6C2C

The molecular basis for the functional evolution of an organophosphate hydrolysing enzyme


Experimental Data Snapshot

  • Method: X-RAY DIFFRACTION
  • Resolution: 1.60 Å
  • R-Value Free: 0.204 
  • R-Value Work: 0.173 
  • R-Value Observed: 0.175 

wwPDB Validation   3D Report Full Report


This is version 1.2 of the entry. See complete history


Literature

Higher-order epistasis shapes the fitness landscape of a xenobiotic-degrading enzyme.

Yang, G.Anderson, D.W.Baier, F.Dohmen, E.Hong, N.Carr, P.D.Kamerlin, S.C.L.Jackson, C.J.Bornberg-Bauer, E.Tokuriki, N.

(2019) Nat Chem Biol 15: 1120-1128

  • DOI: 10.1038/s41589-019-0386-3
  • Primary Citation of Related Structures:  
    6C2C

  • PubMed Abstract: 
  • Characterizing the adaptive landscapes that encompass the emergence of novel enzyme functions can provide molecular insights into both enzymatic and evolutionary mechanisms. Here, we combine ancestral protein reconstruction with biochemical, structural and mutational analyses to characterize the functional evolution of methyl-parathion hydrolase (MPH), an organophosphate-degrading enzyme ...

    Characterizing the adaptive landscapes that encompass the emergence of novel enzyme functions can provide molecular insights into both enzymatic and evolutionary mechanisms. Here, we combine ancestral protein reconstruction with biochemical, structural and mutational analyses to characterize the functional evolution of methyl-parathion hydrolase (MPH), an organophosphate-degrading enzyme. We identify five mutations that are necessary and sufficient for the evolution of MPH from an ancestral dihydrocoumarin hydrolase. In-depth analyses of the adaptive landscapes encompassing this evolutionary transition revealed that the mutations form a complex interaction network, defined in part by higher-order epistasis, that constrained the adaptive pathways available. By also characterizing the adaptive landscapes in terms of their functional activities towards three additional organophosphate substrates, we reveal that subtle differences in the polarity of the substrate substituents drastically alter the network of epistatic interactions. Our work suggests that the mutations function collectively to enable substrate recognition via subtle structural repositioning.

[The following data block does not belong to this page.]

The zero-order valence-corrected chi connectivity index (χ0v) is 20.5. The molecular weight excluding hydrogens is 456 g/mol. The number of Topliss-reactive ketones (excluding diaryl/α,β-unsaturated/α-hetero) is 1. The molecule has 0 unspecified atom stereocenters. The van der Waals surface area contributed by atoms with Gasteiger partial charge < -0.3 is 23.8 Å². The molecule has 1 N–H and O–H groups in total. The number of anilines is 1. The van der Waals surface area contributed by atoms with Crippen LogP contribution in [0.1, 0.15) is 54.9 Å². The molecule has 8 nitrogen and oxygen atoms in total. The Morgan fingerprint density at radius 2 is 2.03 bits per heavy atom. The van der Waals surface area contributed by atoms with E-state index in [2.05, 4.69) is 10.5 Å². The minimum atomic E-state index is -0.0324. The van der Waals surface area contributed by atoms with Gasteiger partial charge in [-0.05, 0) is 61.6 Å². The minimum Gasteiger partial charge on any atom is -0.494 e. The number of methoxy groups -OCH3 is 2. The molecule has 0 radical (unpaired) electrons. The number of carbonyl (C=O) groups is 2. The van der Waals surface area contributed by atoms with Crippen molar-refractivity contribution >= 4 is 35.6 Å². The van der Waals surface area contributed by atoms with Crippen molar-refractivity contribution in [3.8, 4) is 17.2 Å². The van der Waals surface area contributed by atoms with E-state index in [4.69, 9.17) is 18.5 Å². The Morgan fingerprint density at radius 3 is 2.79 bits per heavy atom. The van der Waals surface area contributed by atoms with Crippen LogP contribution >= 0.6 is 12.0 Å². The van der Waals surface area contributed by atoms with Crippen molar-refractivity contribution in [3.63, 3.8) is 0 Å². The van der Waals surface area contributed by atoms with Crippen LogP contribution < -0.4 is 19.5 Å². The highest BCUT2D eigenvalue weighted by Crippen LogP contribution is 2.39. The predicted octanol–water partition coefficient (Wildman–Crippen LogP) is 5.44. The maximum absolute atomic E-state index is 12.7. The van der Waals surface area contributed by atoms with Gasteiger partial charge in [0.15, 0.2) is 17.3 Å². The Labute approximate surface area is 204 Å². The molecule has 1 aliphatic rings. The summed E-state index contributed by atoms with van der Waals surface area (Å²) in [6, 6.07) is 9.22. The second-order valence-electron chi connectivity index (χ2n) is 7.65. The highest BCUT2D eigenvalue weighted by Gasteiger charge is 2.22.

Related Citations: 
    • Higher-order epistatic networks underlie the evolutionary fitness landscape of a xenobiotic-degrading enzyme
      Baier, F., Hong, N.-S., Yang, G., Carr, P.D., Jackson, C., Tokuriki, N., Anderson, D., Dohman, E., Pabis, A., Bornberg-Bauer, E., Kamerlin, C.L.
      (2019) Biorxiv --: --

    Organizational Affiliation

    Michael Smith Laboratories, University of British Columbia, Vancouver, British Columbia, Canada. tokuriki@msl.ubc.ca.



Macromolecules
Find similar proteins by:  (by identity cutoff)  |  3D Structure
Entity ID: 1
MoleculeChainsSequence LengthOrganismDetailsImage
dihydrocoumarin hydrolase, AncDHCH1A, B299Pseudomonas sp.Mutation(s): 0 
Entity Groups  
Sequence Clusters30% Identity50% Identity70% Identity90% Identity95% Identity100% Identity
Protein Feature View
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  • Reference Sequence
Experimental Data & Validation

Experimental Data

  • Method: X-RAY DIFFRACTION
  • Resolution: 1.60 Å
  • R-Value Free: 0.204 
  • R-Value Work: 0.173 
  • R-Value Observed: 0.175 
  • Space Group: P 21 21 21
Unit Cell:
Length ( Å )Angle ( ˚ )
a = 57.6α = 90
b = 88.15β = 90
c = 119.8γ = 90
Software Package:
Software NamePurpose
PHENIXrefinement
XDSdata reduction
Aimlessdata scaling
MOLREPphasing

Structure Validation

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Entry History 

Deposition Data

Revision History  (Full details and data files)

  • Version 1.0: 2019-01-16
    Type: Initial release
  • Version 1.1: 2019-01-23
    Changes: Data collection, Database references
  • Version 1.2: 2019-11-06
    Changes: Data collection, Database references